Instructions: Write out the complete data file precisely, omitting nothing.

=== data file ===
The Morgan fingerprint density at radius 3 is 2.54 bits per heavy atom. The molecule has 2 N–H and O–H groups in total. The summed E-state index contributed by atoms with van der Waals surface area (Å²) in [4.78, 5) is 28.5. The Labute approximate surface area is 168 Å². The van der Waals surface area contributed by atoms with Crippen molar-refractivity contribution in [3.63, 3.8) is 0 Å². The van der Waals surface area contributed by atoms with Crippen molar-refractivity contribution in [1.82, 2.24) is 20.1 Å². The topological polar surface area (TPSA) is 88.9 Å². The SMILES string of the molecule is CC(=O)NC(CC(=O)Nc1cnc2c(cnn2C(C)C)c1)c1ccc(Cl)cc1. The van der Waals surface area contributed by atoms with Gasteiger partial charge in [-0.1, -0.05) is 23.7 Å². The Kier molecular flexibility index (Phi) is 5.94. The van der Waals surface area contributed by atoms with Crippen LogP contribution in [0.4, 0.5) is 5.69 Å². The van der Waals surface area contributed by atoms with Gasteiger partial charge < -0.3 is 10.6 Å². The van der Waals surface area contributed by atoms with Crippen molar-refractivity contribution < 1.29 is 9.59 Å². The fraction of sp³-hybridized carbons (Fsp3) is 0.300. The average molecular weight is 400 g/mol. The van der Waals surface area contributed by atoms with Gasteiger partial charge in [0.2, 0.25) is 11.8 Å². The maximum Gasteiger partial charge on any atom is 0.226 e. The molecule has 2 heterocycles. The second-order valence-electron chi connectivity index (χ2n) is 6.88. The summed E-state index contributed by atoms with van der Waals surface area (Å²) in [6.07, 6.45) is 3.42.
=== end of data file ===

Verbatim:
The Morgan fingerprint density at radius 3 is 2.54 bits per heavy atom. The molecule has 2 N–H and O–H groups in total. The summed E-state index contributed by atoms with van der Waals surface area (Å²) in [4.78, 5) is 28.5. The Labute approximate surface area is 168 Å². The van der Waals surface area contributed by atoms with Crippen molar-refractivity contribution in [3.63, 3.8) is 0 Å². The van der Waals surface area contributed by atoms with Crippen molar-refractivity contribution in [1.82, 2.24) is 20.1 Å². The topological polar surface area (TPSA) is 88.9 Å². The SMILES string of the molecule is CC(=O)NC(CC(=O)Nc1cnc2c(cnn2C(C)C)c1)c1ccc(Cl)cc1. The van der Waals surface area contributed by atoms with Gasteiger partial charge in [-0.1, -0.05) is 23.7 Å². The Kier molecular flexibility index (Phi) is 5.94. The van der Waals surface area contributed by atoms with Crippen LogP contribution in [0.4, 0.5) is 5.69 Å². The van der Waals surface area contributed by atoms with Gasteiger partial charge < -0.3 is 10.6 Å². The van der Waals surface area contributed by atoms with Crippen molar-refractivity contribution < 1.29 is 9.59 Å². The fraction of sp³-hybridized carbons (Fsp3) is 0.300. The average molecular weight is 400 g/mol. The van der Waals surface area contributed by atoms with Gasteiger partial charge in [0.2, 0.25) is 11.8 Å². The maximum Gasteiger partial charge on any atom is 0.226 e. The molecule has 2 heterocycles. The second-order valence-electron chi connectivity index (χ2n) is 6.88. The summed E-state index contributed by atoms with van der Waals surface area (Å²) in [6.07, 6.45) is 3.42.